High school hockey regional tournaments will be seeded for the first time this coming school year. At its recent spring meeting, the Michigan High School Athletic Association’s Representative Council approved a plan to place the top two teams in opposite brackets, setting up potential showdowns in the regional championship games. The remainder of the teams in each region will be assigned to games via random draws.
It’s the same system that was applied to the high school basketball tournament for the first time this past season. The council also voted to award byes to the top-seeded hockey and basketball teams in cases where the tournament field is not full.
High school football and basketball players will also be able to take advantage of some additional game time. Football players will be able to compete in as much as five quarters per week. Basketball players will be able to take part in as much as five quarters per day. The previous limit for each sport was four. The change will allow small school coaches to lend players from their varsity teams to provide depth on the junior varsity squads, and bring JV players up to varsity games to serve as backups.
The 50-point mercy rule for football games will now be able to be enforced as soon as that margin is reached. Until now, it could not be invoked until the second half. The 35-point mercy rule will still not be invoked until the second half. The difference between the rules is that the 50-point running clock stops only for player injuries. The 35-point running clock also stops for times out, scoring plays and penalty enforcement.
In alpine skiing, the council ruled that athletes who qualify for an MHSAA final in one discipline (giant slalom or slalom) may compete in both disciplines at the finals.
Calumet High School senior Nick Djerf has accepted a congressional appointment to the US Coast Guard Academy. Djerf earned numerous honors in football, hockey and track for the Copper Kings. He will continue to compete in those sports at the academy in New London, Connecticut. Djerf also received multiple academic awards, and will graduate with a grade point average of 3.961.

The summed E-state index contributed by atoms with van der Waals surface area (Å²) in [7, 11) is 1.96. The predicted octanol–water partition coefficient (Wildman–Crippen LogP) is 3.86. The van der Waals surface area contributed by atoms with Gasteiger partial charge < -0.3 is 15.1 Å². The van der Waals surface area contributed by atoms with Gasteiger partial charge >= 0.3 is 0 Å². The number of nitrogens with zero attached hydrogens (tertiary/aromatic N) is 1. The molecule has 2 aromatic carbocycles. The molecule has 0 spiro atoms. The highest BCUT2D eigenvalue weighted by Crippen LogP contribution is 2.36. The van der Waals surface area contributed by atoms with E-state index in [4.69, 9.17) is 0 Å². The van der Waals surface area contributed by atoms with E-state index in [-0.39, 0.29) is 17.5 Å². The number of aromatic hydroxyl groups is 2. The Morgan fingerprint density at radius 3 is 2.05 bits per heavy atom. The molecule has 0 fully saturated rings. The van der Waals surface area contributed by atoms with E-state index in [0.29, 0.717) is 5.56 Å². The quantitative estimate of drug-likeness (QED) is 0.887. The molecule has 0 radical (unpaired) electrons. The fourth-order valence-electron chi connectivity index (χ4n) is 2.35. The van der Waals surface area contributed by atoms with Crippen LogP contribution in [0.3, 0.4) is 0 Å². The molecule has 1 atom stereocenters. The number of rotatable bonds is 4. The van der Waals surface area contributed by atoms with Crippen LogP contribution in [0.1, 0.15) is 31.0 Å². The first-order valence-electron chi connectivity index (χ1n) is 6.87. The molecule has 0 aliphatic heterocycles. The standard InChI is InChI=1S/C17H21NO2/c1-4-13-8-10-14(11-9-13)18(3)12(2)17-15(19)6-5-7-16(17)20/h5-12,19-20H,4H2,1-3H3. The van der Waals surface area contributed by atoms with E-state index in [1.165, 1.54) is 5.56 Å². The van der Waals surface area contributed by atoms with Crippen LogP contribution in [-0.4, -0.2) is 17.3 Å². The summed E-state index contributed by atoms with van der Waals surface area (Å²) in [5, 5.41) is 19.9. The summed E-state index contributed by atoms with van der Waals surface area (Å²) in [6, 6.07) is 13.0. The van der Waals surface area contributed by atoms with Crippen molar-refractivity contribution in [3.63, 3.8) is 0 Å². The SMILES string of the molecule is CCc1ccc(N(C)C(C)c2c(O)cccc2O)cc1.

The number of games in this year’s Major League Baseball season could be cut roughly in half, in a proposal the owners are expected to present to the players union this week. The plan would have each teams play 80 games, against only regional competition, to limit travel. Training camp would begin in June, with the first games in early July. The minor league season would be canceled, and major league rosters would be expanded.
Meanwhile, team owners have agreed to hold the entry draft as scheduled on June 10th, but limit it to five rounds, instead of the usual 40.
The ORV route between Hancock and Dollar Bay will remain closed indefinitely. Testing last summer discovered asbestos and chemical contamination along two-thirds of a mile of the trail as it passes the Julio Construction Company and the adjoining scrapyard. The trail was opened to snowmobile traffic through the winter, because snow covered the tainted dirt. With no way to protect users in the summer, and with no bypass available, officials have shut down the entire length of the trail. They hope to have a solution in place by the end of the summer, but admit that progress has been slowed because of the COVID-19 pandemic.
The Finlandia University baseball team has introduced another recruit. Nick Savoie is a shortstop from Iowa, Louisiana.
Bryce Tracey will join the Finlandia men’s hockey team. Tracey is a forward from Lincoln, New Brunswick, Canada. He played for the Kingsville Kings in the Greater Metro Junior A Hockey League last season.
Michigan Tech basketball player Kyle Monroe has earned yet another honor. He’s been named NCAA Division II Men’s Player of the Year by the Wisconsin Basketball Coaches Association. Monroe was the Great Lakes Intercollegiate Athletic Conference Player of the Year, and set new Tech and league scoring records. Monroe was eliguible for the Wisconsin award because he is from Green Bay.
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